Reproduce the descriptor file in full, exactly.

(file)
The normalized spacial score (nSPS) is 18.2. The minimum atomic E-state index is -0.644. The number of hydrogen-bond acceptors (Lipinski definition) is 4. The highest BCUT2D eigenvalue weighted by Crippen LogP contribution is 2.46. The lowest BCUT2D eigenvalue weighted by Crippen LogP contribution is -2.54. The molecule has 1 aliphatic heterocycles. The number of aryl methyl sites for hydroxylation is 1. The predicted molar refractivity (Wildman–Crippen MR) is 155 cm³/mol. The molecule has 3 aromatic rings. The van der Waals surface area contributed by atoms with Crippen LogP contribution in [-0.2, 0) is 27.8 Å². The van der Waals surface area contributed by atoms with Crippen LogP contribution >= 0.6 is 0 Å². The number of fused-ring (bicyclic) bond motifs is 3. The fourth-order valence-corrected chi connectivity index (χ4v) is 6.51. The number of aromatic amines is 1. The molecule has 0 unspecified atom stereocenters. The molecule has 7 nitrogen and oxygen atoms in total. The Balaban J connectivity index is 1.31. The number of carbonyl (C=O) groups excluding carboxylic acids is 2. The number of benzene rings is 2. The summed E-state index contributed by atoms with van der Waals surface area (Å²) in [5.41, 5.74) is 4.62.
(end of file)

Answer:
The normalized spacial score (nSPS) is 18.2. The minimum atomic E-state index is -0.644. The number of hydrogen-bond acceptors (Lipinski definition) is 4. The highest BCUT2D eigenvalue weighted by Crippen LogP contribution is 2.46. The lowest BCUT2D eigenvalue weighted by Crippen LogP contribution is -2.54. The molecule has 1 aliphatic heterocycles. The number of aryl methyl sites for hydroxylation is 1. The predicted molar refractivity (Wildman–Crippen MR) is 155 cm³/mol. The molecule has 3 aromatic rings. The van der Waals surface area contributed by atoms with Crippen LogP contribution in [-0.2, 0) is 27.8 Å². The van der Waals surface area contributed by atoms with Crippen LogP contribution >= 0.6 is 0 Å². The number of fused-ring (bicyclic) bond motifs is 3. The fourth-order valence-corrected chi connectivity index (χ4v) is 6.51. The number of aromatic amines is 1. The molecule has 0 unspecified atom stereocenters. The molecule has 7 nitrogen and oxygen atoms in total. The Balaban J connectivity index is 1.31. The number of carbonyl (C=O) groups excluding carboxylic acids is 2. The number of benzene rings is 2. The summed E-state index contributed by atoms with van der Waals surface area (Å²) in [5.41, 5.74) is 4.62.